Document Type

Article

Publication Date

2008

Publication Source

North Carolina Law Review

Abstract

Traditionally understood, a congressional grant of federal subject matter jurisdiction alone does not confer authority on a federal court to hear a case; a party to the case must also affirmatively invoke the applicable jurisdictional ground. In a sharp break from this traditional understanding, federal courts have recently begun to exercise jurisdiction over cases based on jurisdictional grounds no party has invoked. Courts adopting this practice have concluded that a district court must retain removed cases that meet the requirements of a congressionally-authorized ground of subject matter jurisdiction even when an arguably antecedent requirement - party invocation of that jurisdictional ground - has not occurred. This article identifies and criticizes this development, coining the phrase mandatory retention to describe federal courts' decision to exercise jurisdiction over cases based on jurisdictional grounds no party has invoked. The article recommends that courts equalize plaintiffs' and defendants' abilities to amend their jurisdictional allegations rather than shift responsibility for establishing jurisdiction in removed cases from the defendant to the federal court.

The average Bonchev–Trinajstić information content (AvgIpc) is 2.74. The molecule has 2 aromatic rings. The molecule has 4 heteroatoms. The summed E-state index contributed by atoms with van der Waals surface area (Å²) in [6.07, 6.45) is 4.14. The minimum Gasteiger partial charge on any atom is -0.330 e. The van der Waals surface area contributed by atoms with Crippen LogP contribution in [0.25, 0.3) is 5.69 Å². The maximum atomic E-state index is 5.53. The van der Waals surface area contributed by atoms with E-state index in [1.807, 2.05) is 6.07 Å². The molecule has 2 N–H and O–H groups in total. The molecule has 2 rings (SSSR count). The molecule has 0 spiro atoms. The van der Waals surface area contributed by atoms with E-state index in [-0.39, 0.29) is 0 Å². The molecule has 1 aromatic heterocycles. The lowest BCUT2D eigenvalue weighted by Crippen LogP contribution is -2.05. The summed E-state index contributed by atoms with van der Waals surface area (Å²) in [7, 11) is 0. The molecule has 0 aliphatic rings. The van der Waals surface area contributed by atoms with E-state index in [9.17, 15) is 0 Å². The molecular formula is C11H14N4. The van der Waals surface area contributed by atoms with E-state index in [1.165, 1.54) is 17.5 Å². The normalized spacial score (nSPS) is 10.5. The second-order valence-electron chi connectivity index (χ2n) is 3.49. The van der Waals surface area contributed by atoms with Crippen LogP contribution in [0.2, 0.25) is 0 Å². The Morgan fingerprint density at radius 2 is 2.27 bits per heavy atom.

Inclusive pages

937-967

ISBN/ISSN

0029-2524

Document Version

Published Version

Comments

This document has been made available for download by permission of the publisher. It appeared in the North Carolina Law Review, Vol. 86, pp. 937-967 (2008). Link to article on publisher's website. Subscriptions available here.

Permission documentation is on file.

Publisher

North Carolina Law Review Association

Volume

86

Issue

4

Volume

86

Issue

4

Place of Publication

Chapel Hill, NC


Included in

Jurisdiction Commons

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